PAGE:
I am interested in the development of social understanding in infants and young children, and in how this enables us, as humans, to become cultural beings. Now having an infant myself, it is fascinating to see the theory unfolding in practice!
I undertook my PhD with Charlie Lewis at Lancaster University, in which I investigated selective social learning strategies in young children. Such strategies bias the transmission of culture through particular models, according to their particular traits. My experiments explored whether children are sensitive to a model’s age and expertise when deciding whether or not to learn from them.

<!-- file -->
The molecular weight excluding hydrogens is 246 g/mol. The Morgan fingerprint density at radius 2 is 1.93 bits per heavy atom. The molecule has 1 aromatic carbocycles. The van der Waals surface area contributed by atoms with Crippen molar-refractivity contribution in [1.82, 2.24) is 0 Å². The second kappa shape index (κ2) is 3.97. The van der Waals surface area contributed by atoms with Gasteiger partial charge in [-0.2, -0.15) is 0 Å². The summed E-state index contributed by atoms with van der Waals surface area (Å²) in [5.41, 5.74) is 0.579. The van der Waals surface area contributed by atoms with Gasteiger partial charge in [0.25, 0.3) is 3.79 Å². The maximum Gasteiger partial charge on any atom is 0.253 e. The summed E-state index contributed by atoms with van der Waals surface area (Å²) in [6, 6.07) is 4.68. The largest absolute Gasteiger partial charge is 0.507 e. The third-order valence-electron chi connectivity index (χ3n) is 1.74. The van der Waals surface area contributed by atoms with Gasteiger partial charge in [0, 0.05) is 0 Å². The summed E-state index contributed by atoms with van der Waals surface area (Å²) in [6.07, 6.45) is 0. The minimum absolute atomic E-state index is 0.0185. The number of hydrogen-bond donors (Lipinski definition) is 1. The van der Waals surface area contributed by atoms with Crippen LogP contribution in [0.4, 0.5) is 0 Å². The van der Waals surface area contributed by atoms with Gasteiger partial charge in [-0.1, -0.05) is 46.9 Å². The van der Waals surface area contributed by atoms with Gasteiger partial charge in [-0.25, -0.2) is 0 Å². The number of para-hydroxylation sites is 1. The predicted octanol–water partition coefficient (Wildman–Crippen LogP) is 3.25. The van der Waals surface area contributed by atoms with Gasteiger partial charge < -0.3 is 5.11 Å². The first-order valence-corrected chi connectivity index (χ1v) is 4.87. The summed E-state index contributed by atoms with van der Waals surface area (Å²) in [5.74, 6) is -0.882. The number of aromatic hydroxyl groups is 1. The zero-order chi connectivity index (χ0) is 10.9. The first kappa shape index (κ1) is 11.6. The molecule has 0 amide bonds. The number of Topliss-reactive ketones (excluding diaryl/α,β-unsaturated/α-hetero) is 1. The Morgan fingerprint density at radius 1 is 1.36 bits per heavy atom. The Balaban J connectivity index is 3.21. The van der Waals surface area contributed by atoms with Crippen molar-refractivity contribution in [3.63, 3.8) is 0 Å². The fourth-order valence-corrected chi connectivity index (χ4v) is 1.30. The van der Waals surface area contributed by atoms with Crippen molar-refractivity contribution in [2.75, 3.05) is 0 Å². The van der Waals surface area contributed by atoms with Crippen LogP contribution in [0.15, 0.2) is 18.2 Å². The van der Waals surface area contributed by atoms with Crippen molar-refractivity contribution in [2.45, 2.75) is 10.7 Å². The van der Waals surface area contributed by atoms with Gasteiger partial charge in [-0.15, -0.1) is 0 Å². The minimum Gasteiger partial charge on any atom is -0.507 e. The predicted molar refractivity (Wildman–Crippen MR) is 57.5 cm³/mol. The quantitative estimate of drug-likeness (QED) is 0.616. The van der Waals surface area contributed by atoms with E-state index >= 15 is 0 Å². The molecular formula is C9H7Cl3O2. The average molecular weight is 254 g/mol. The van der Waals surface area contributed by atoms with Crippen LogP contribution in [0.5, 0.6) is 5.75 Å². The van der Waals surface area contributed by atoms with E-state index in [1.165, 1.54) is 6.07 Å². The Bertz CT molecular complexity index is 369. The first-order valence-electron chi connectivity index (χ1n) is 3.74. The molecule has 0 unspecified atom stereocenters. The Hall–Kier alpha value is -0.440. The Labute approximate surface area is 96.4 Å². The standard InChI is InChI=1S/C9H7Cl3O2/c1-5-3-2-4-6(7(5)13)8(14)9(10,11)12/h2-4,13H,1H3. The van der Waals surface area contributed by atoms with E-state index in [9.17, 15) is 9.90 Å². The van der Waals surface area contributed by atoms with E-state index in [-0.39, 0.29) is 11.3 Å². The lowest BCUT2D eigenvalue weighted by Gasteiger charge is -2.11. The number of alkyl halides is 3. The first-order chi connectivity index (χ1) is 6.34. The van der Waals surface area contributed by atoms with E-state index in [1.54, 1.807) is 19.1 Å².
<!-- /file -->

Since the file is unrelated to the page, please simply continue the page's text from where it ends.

Following the completion of my PhD I was employed by Scotland’s Rural College (SRUC) on a Scottish Government funded project investigating the factors that drive cultural change, and how these may be harnessed to promote behaviour change for mitigating climate change.
I then moved to the University of St Andrews, where I worked with Andrew Whiten investigating the evolutionary underpinnings of cumulative culture. Here I was involved in exploring the emergence of different cultures of tool use and problem solving strategies using ‘open diffusion’ and ‘transmission chain’ experiments. These studies examined how solutions to problems are invented, socially transmitted and further improved upon, both within groups of children and across experimental ‘generations’. I took up my new position at Exeter University’s Cornwall campus in August 2015.